Weinberger says warnings of Soviet threat are not 'scare tactics'

CANBERRA, Australia -- U.S. Defense Secretary Caspar Weinberger said today his warnings of a growing Soviet threat to world peace are not 'scare tactics' because Moscow is capable of fighting in the East and West simultaneously.

Weinberger told the National Press Club the Soviet Union had valuable new bases at Cam Ranh Bay and Da Nang in Vietnam -- two big installations abandoned by the United States when the communists overran South Vietnam in 1975.


'They have a capability of being able to fight in the East and West simultaneously,' Weinberger said.

'The Soviet threat, I think, can only be properly and accurately described, without any desire for any scare tactics or anything other than complete accuracy ... as very large and growing very rapidly and becoming very dangerous.'

Earlier Weinberger, in Australia for a three-day visit as part of a five-nation tour of Asia, held talks with senior Australian government ministers and Labor Party opposition members.

Acting Prime Minister Doug Anthony, standing in for Prime Minister Malcolm Fraser who is hospitalized with a back problem, said the talks emphasized the importance of the ANZUS (Australia, New Zealand, United States) alliance.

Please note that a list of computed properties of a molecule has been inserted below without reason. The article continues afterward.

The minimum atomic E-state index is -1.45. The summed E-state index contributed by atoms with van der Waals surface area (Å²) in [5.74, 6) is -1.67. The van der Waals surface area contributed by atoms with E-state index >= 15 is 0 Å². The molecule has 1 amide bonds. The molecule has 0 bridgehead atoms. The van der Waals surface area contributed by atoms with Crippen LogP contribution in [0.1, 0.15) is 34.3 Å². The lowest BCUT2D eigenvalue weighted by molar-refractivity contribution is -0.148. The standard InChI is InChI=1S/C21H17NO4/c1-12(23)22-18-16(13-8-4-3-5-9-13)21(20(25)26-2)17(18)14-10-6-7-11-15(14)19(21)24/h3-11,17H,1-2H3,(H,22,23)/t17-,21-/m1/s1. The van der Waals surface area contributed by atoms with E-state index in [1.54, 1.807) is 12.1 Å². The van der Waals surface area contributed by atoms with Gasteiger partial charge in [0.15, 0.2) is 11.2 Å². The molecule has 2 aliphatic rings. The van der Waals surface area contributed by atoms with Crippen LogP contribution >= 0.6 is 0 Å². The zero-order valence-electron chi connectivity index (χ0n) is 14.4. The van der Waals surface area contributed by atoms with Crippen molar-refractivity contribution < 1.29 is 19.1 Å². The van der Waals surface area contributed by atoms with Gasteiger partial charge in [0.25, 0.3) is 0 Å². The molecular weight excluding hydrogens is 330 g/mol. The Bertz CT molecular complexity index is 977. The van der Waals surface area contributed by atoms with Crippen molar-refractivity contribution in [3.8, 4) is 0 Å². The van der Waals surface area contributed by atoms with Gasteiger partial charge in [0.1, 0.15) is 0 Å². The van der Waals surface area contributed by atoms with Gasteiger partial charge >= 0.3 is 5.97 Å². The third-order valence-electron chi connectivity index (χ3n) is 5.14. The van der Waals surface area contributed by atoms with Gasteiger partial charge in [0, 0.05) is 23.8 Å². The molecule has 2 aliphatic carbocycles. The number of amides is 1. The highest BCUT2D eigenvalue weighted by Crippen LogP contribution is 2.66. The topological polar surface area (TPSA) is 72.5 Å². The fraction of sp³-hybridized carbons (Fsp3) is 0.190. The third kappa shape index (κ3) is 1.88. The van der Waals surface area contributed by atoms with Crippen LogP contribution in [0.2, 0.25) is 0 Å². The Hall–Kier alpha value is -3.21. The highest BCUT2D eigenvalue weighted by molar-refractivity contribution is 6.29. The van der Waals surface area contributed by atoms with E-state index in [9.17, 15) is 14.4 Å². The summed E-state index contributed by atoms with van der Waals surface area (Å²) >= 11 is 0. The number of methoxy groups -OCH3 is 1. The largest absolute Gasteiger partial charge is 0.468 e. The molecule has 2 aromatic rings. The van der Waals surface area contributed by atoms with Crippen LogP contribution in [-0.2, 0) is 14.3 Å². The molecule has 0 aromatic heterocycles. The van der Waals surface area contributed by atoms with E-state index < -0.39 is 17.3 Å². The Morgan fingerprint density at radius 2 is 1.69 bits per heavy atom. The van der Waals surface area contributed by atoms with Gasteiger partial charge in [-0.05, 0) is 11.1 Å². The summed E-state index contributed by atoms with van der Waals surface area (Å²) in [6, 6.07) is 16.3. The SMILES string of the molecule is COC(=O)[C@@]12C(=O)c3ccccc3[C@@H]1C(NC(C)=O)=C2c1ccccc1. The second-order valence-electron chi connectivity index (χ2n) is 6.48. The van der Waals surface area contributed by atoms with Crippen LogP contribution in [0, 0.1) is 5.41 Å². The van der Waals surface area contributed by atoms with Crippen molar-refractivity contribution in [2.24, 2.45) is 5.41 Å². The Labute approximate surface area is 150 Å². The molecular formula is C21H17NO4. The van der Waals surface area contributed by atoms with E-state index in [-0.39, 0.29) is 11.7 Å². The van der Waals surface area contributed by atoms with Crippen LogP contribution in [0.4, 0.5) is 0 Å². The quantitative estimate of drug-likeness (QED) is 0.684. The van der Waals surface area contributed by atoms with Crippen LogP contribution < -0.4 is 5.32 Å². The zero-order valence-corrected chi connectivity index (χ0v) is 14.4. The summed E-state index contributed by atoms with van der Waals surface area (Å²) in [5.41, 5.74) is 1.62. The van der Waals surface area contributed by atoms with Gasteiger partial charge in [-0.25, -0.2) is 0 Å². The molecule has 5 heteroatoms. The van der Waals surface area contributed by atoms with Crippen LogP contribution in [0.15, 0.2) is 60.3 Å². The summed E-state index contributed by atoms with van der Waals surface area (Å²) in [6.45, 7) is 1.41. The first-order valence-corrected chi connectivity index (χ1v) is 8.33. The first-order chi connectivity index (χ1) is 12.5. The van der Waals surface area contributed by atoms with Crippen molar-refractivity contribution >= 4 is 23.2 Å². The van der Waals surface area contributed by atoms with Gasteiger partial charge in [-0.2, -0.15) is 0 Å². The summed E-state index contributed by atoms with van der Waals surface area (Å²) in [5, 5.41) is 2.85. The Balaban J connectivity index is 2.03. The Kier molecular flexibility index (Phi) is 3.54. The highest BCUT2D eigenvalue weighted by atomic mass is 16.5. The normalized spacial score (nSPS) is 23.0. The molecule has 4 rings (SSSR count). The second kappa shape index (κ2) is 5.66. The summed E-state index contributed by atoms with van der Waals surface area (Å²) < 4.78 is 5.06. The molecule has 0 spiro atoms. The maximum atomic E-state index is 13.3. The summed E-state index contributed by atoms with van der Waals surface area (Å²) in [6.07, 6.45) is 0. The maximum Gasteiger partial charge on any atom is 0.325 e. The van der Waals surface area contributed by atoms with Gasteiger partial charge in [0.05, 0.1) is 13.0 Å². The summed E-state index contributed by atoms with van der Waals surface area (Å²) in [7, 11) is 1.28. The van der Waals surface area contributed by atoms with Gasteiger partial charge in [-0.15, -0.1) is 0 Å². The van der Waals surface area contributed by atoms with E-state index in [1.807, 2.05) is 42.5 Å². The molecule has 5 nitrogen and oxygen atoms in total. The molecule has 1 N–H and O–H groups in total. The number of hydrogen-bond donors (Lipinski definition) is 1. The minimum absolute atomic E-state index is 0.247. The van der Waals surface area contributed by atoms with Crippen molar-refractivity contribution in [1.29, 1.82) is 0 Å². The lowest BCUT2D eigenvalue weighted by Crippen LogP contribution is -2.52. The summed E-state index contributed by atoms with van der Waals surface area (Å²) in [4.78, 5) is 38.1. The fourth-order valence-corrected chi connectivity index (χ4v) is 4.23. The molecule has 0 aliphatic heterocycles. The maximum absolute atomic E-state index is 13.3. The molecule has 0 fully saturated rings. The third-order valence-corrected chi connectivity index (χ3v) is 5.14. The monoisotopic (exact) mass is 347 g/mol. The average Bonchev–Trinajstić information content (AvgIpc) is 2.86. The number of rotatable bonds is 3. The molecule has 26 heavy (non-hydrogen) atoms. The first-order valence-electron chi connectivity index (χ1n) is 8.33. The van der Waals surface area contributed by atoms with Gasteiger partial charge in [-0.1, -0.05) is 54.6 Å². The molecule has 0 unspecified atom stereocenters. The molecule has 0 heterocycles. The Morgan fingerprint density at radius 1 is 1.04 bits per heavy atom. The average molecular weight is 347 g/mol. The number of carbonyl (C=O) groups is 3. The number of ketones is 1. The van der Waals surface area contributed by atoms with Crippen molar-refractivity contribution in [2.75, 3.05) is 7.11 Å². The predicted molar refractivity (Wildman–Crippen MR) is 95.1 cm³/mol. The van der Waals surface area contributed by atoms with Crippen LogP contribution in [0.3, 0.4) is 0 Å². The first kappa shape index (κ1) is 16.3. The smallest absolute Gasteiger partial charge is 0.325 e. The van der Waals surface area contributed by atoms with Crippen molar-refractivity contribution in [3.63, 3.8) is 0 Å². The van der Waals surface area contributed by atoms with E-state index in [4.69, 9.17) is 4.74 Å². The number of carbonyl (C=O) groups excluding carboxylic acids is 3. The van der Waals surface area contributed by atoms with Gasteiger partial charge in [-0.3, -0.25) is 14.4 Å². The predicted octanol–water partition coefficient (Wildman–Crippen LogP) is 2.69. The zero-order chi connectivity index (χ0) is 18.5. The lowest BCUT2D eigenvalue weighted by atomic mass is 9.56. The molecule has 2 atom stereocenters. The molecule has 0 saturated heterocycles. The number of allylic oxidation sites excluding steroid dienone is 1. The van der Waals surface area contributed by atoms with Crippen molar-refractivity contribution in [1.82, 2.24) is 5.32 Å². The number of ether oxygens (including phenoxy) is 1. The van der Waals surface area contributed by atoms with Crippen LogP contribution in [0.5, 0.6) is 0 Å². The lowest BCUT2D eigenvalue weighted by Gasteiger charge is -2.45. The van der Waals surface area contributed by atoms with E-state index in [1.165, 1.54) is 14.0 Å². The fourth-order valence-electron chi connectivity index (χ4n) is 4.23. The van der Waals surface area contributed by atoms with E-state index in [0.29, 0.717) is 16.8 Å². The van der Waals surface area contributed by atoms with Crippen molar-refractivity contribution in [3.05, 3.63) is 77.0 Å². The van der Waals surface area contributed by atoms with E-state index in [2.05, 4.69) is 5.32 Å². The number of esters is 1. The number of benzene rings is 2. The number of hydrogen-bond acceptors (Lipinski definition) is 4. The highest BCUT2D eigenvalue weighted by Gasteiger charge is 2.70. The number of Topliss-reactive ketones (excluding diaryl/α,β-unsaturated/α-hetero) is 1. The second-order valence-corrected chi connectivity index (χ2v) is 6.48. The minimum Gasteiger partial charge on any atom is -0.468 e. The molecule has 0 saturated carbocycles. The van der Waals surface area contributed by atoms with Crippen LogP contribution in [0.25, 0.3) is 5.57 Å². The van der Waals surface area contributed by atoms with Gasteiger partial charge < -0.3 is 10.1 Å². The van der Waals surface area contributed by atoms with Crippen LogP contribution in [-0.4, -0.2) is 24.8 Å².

'Australia regards the ANZUS Alliance as central to Australia's defense strategy and sees itself as making an important contribution to the alliance,' Anthony said.

Weinberger also met with Opposition leader Bill Hayden and his deputy, Lionel Bowen. Bowen told reporters that Weinberger found 'no problems' with Labor policies.

The Labor Party has traditionally opposed visits to Australian ports by nuclear-powered or nuclear-armed warships.

The party has said it is satisfied with the operations of three of the four large American bases in Australia but is concerned that the North West Cape radio facility may have some first-strike nuclear attack role.

Weinberger has visited Singapore, Thailand and Indonesia on his 11-day tour to warn U.S. allies in Asia and the Pacific of a Soviet military build-up in the area and to urge them to increase their defense commitment.

The defense secretary travels to Sydney Saturday and leaves for Wellington, New Zealand, Sunday, winding up his five-nation tour.

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